Dr. Chauncey W. Crandall, author of Dr. Crandall’s Heart Health Report newsletter, is chief of the Cardiac Transplant Program at the world-renowned Palm Beach Cardiovascular Clinic in Palm Beach Gardens, Fla. He practices interventional, vascular, and transplant cardiology. Dr. Crandall received his post-graduate training at Yale University School of Medicine, where he also completed three years of research in the Cardiovascular Surgery Division. Dr. Crandall regularly lectures nationally and internationally on preventive cardiology, cardiology healthcare of the elderly, healing, interventional cardiology, and heart transplants. Known as the “Christian physician,” Dr. Crandall has been heralded for his values and message of hope to all his heart patients.

Tags: c-reactive protein | vision | heart disease

High CRP Threatens Eyesight

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Friday, 26 January 2018 04:23 PM Current | Bio | Archive

Doctors have known for some time that an elevated level of C-reactive protein (CRP) indicates increased risk for heart disease. But new information suggests that this measure threatens your eyesight as well.

Age-related macular degeneration (AMD) is a condition that causes loss of vision in the eye’s center field (the macula), which is caused by damage to the retina.

Age-related macular degeneration is the main cause of visual impairment in people over the age of 60.

Although this condition generally does not cause total blindness, it is devastating to daily life because people who suffer from AMD cannot read, drive, watch television, play cards, or enjoy many other activities.

In one study, researchers from the Harvard School of Public Health evaluated data from 2,147 people, and matched the CRP blood levels of 647 people with AMD with those without it.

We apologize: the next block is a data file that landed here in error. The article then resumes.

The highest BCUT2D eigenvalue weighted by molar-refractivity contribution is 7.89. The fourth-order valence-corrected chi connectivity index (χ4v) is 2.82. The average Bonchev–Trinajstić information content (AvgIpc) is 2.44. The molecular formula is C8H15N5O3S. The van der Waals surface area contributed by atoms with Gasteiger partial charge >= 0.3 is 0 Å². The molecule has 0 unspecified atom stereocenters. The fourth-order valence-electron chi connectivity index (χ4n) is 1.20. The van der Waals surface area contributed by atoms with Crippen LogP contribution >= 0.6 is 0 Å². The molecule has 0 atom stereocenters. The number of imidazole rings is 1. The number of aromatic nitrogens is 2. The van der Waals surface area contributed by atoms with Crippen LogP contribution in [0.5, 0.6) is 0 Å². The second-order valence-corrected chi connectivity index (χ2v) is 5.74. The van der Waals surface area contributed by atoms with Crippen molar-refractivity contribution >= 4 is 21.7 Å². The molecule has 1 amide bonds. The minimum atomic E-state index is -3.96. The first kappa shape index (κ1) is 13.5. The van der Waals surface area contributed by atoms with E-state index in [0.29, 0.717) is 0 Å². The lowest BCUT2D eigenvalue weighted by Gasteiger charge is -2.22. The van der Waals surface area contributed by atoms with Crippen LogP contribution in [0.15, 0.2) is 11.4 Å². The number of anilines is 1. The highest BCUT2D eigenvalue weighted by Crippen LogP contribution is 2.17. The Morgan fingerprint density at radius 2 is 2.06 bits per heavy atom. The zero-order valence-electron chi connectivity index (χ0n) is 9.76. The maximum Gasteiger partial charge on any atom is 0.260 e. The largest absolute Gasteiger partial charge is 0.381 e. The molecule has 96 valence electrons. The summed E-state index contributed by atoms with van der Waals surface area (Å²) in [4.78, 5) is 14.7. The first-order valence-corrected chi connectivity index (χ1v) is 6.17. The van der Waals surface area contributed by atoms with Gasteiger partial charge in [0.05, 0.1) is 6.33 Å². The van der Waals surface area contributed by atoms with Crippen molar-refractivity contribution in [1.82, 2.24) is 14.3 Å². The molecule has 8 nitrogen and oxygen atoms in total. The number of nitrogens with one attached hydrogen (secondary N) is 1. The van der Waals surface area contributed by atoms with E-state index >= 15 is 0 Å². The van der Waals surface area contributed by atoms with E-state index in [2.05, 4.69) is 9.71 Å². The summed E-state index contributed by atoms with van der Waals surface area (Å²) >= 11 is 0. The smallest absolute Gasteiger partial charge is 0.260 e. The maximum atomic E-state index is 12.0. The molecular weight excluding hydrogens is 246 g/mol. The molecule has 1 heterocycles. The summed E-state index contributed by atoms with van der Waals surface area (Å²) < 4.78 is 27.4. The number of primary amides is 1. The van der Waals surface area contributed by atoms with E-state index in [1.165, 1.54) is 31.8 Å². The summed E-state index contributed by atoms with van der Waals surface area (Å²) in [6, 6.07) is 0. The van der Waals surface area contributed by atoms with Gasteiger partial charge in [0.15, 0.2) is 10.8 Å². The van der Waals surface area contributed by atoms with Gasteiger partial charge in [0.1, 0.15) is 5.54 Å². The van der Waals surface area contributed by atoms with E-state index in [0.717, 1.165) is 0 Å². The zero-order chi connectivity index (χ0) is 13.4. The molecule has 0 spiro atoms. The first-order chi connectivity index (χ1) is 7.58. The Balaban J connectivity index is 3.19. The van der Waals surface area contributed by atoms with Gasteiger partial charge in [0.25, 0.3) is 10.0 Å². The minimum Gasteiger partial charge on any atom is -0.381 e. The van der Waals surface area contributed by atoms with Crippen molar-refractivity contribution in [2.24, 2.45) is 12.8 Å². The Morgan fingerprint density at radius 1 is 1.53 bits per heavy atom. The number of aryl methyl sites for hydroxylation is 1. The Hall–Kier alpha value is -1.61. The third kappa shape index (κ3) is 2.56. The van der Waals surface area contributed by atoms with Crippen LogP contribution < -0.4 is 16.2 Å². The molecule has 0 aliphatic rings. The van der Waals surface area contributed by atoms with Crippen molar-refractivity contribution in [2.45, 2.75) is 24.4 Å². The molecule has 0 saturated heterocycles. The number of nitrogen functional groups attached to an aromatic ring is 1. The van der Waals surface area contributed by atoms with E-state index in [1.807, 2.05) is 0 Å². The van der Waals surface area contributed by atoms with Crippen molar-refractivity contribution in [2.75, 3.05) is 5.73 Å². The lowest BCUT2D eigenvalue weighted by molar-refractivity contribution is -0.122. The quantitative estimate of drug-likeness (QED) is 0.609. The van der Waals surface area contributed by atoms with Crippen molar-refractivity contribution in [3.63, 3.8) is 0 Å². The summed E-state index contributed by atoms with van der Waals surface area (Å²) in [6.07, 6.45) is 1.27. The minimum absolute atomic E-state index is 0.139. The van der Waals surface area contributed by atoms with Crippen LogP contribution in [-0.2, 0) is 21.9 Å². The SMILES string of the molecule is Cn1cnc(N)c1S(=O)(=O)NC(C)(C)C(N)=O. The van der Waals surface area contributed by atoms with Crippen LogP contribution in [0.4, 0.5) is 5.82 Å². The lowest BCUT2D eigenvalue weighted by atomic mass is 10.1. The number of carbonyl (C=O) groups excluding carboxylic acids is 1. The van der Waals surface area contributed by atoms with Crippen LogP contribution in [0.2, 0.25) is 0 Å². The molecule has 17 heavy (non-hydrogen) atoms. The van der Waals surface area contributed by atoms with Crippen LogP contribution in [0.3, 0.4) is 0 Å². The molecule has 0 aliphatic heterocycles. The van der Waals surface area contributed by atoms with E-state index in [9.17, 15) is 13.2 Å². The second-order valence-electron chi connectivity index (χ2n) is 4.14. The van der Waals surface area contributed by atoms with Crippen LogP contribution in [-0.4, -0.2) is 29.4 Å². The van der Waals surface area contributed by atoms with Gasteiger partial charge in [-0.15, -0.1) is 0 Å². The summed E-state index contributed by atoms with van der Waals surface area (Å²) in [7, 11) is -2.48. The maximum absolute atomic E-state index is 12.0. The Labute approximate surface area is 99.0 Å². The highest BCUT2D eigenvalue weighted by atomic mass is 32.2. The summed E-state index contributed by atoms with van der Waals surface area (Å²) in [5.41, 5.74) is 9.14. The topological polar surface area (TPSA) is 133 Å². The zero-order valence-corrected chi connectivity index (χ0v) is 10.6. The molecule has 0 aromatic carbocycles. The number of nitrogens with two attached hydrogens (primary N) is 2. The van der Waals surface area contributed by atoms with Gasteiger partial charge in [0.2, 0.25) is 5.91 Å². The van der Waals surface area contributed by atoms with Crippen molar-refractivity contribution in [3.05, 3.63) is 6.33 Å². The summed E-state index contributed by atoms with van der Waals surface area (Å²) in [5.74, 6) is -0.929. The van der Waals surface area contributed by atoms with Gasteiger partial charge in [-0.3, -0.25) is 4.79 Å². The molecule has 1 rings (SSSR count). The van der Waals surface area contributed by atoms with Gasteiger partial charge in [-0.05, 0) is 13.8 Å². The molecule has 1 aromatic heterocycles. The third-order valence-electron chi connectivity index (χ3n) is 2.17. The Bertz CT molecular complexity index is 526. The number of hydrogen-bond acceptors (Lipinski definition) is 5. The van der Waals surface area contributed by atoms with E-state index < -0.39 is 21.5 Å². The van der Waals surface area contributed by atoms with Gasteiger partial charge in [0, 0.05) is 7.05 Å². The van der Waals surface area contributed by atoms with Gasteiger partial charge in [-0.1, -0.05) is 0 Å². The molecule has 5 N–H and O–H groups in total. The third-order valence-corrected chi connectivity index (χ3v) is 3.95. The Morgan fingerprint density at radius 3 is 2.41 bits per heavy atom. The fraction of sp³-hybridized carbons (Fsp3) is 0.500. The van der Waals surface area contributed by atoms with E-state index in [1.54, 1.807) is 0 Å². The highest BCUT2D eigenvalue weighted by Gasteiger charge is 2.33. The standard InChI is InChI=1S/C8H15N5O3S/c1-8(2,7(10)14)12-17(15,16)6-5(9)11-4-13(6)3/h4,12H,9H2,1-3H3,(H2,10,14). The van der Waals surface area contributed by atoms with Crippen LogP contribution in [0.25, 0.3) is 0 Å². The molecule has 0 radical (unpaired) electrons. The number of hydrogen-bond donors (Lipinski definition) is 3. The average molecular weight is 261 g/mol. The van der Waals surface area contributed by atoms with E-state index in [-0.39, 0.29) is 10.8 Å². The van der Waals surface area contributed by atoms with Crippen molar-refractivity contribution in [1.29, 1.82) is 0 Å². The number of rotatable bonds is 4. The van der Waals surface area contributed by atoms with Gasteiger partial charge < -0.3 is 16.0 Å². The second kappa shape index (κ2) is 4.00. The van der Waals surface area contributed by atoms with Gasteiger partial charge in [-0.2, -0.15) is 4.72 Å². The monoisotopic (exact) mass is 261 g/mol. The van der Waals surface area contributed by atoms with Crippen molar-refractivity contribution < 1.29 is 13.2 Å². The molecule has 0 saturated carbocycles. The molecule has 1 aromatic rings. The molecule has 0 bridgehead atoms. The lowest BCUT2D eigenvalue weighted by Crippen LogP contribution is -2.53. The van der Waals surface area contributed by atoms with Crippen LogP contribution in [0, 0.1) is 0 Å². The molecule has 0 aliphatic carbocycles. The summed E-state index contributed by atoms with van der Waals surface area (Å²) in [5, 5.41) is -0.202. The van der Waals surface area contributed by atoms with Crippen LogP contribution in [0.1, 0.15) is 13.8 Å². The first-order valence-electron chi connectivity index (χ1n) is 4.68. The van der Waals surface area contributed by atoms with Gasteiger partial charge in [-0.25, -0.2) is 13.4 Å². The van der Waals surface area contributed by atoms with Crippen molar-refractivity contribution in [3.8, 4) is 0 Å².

They found that people with high CRP levels had a 50 percent higher risk of age-related macular degeneration.

The researchers also found that risk of neovascular macular degeneration — an early stage of the disease — was nearly doubled.

The results of the study were recently published in the journal JAMA Ophthalmology.

About 1.75 million Americans suffer from vision loss from AMD; this number is expected to balloon to almost three million by 2020.

Following a heart healthy lifestyle, which includes losing weight, exercising, quitting smoking, reducing stress and getting enough sleep, are all ways to lower your CRP level.

That will help you conquer heart disease and also protect your sight as well.

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Dr-Crandall
Doctors have known for some time that an elevated level of C-reactive protein (CRP) indicates increased risk for heart disease. But new information suggests that this measure threatens your eyesight as well.
c-reactive protein, vision, heart disease
253
2018-23-26
Friday, 26 January 2018 04:23 PM
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